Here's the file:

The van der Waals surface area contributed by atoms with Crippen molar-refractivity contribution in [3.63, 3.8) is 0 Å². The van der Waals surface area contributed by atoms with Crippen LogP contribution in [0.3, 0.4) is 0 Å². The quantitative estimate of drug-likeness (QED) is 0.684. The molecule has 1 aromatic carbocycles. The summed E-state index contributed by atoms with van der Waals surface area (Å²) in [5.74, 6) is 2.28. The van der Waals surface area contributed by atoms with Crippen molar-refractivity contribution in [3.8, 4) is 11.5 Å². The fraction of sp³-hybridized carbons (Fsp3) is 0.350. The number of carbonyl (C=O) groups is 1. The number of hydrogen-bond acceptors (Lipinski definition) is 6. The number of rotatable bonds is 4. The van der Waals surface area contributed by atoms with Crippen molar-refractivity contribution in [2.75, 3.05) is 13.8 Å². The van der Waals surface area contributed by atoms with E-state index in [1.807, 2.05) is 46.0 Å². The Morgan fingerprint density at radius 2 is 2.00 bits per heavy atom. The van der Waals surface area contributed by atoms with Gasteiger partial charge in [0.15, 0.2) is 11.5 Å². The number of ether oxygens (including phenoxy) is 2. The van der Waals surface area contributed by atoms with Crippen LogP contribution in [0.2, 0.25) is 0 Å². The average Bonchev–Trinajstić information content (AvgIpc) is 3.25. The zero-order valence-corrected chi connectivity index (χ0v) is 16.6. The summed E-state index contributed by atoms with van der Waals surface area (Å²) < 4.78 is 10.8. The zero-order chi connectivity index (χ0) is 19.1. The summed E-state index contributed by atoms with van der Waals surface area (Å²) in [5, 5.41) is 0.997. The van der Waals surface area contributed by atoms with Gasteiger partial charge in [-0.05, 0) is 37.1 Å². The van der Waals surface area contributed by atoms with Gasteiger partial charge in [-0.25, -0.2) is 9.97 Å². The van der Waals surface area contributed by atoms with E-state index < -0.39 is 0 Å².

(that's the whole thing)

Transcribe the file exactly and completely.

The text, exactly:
The van der Waals surface area contributed by atoms with Crippen molar-refractivity contribution in [3.63, 3.8) is 0 Å². The van der Waals surface area contributed by atoms with Crippen LogP contribution in [0.3, 0.4) is 0 Å². The quantitative estimate of drug-likeness (QED) is 0.684. The molecule has 1 aromatic carbocycles. The summed E-state index contributed by atoms with van der Waals surface area (Å²) in [5.74, 6) is 2.28. The van der Waals surface area contributed by atoms with Crippen molar-refractivity contribution in [3.8, 4) is 11.5 Å². The fraction of sp³-hybridized carbons (Fsp3) is 0.350. The number of carbonyl (C=O) groups is 1. The number of hydrogen-bond acceptors (Lipinski definition) is 6. The number of rotatable bonds is 4. The van der Waals surface area contributed by atoms with Crippen molar-refractivity contribution in [2.75, 3.05) is 13.8 Å². The van der Waals surface area contributed by atoms with E-state index in [1.807, 2.05) is 46.0 Å². The Morgan fingerprint density at radius 2 is 2.00 bits per heavy atom. The van der Waals surface area contributed by atoms with Gasteiger partial charge in [0.15, 0.2) is 11.5 Å². The number of ether oxygens (including phenoxy) is 2. The van der Waals surface area contributed by atoms with Crippen LogP contribution in [0.2, 0.25) is 0 Å². The average Bonchev–Trinajstić information content (AvgIpc) is 3.25. The zero-order valence-corrected chi connectivity index (χ0v) is 16.6. The summed E-state index contributed by atoms with van der Waals surface area (Å²) < 4.78 is 10.8. The zero-order chi connectivity index (χ0) is 19.1. The summed E-state index contributed by atoms with van der Waals surface area (Å²) in [5, 5.41) is 0.997. The van der Waals surface area contributed by atoms with Gasteiger partial charge in [-0.05, 0) is 37.1 Å². The van der Waals surface area contributed by atoms with Gasteiger partial charge in [-0.25, -0.2) is 9.97 Å². The van der Waals surface area contributed by atoms with E-state index < -0.39 is 0 Å².